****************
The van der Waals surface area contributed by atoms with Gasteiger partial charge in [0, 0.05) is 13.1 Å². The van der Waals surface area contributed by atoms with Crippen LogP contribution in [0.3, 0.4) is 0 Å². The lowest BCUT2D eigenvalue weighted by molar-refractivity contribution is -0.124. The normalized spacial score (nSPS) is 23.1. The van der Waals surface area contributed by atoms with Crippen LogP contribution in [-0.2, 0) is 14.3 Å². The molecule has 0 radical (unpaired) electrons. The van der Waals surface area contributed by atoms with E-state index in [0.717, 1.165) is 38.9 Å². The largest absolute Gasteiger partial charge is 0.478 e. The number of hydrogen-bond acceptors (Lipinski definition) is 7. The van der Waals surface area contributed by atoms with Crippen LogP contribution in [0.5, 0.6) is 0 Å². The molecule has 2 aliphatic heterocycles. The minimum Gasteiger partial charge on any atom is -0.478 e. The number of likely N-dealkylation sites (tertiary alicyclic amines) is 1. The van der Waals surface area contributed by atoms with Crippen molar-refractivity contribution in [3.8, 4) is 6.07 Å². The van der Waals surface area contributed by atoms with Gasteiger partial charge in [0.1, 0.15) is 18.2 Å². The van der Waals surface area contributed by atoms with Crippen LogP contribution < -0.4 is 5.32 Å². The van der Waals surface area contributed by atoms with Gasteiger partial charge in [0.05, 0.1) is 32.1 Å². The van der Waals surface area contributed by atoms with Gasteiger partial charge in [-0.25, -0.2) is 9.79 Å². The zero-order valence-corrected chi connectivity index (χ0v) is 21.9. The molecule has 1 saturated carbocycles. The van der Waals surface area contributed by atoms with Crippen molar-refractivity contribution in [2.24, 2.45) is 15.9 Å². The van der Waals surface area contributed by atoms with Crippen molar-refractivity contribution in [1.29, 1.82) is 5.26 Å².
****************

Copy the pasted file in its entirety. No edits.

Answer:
The van der Waals surface area contributed by atoms with Gasteiger partial charge in [0, 0.05) is 13.1 Å². The van der Waals surface area contributed by atoms with Crippen LogP contribution in [0.3, 0.4) is 0 Å². The lowest BCUT2D eigenvalue weighted by molar-refractivity contribution is -0.124. The normalized spacial score (nSPS) is 23.1. The van der Waals surface area contributed by atoms with Crippen LogP contribution in [-0.2, 0) is 14.3 Å². The molecule has 0 radical (unpaired) electrons. The van der Waals surface area contributed by atoms with E-state index in [0.717, 1.165) is 38.9 Å². The largest absolute Gasteiger partial charge is 0.478 e. The number of hydrogen-bond acceptors (Lipinski definition) is 7. The van der Waals surface area contributed by atoms with Crippen LogP contribution in [0.5, 0.6) is 0 Å². The molecule has 2 aliphatic heterocycles. The minimum Gasteiger partial charge on any atom is -0.478 e. The number of likely N-dealkylation sites (tertiary alicyclic amines) is 1. The van der Waals surface area contributed by atoms with Crippen molar-refractivity contribution in [3.8, 4) is 6.07 Å². The van der Waals surface area contributed by atoms with Gasteiger partial charge in [0.1, 0.15) is 18.2 Å². The van der Waals surface area contributed by atoms with Crippen LogP contribution < -0.4 is 5.32 Å². The van der Waals surface area contributed by atoms with Gasteiger partial charge in [0.05, 0.1) is 32.1 Å². The van der Waals surface area contributed by atoms with Gasteiger partial charge in [-0.25, -0.2) is 9.79 Å². The zero-order valence-corrected chi connectivity index (χ0v) is 21.9. The molecule has 1 saturated carbocycles. The van der Waals surface area contributed by atoms with Crippen molar-refractivity contribution in [2.24, 2.45) is 15.9 Å². The van der Waals surface area contributed by atoms with Crippen molar-refractivity contribution in [1.29, 1.82) is 5.26 Å².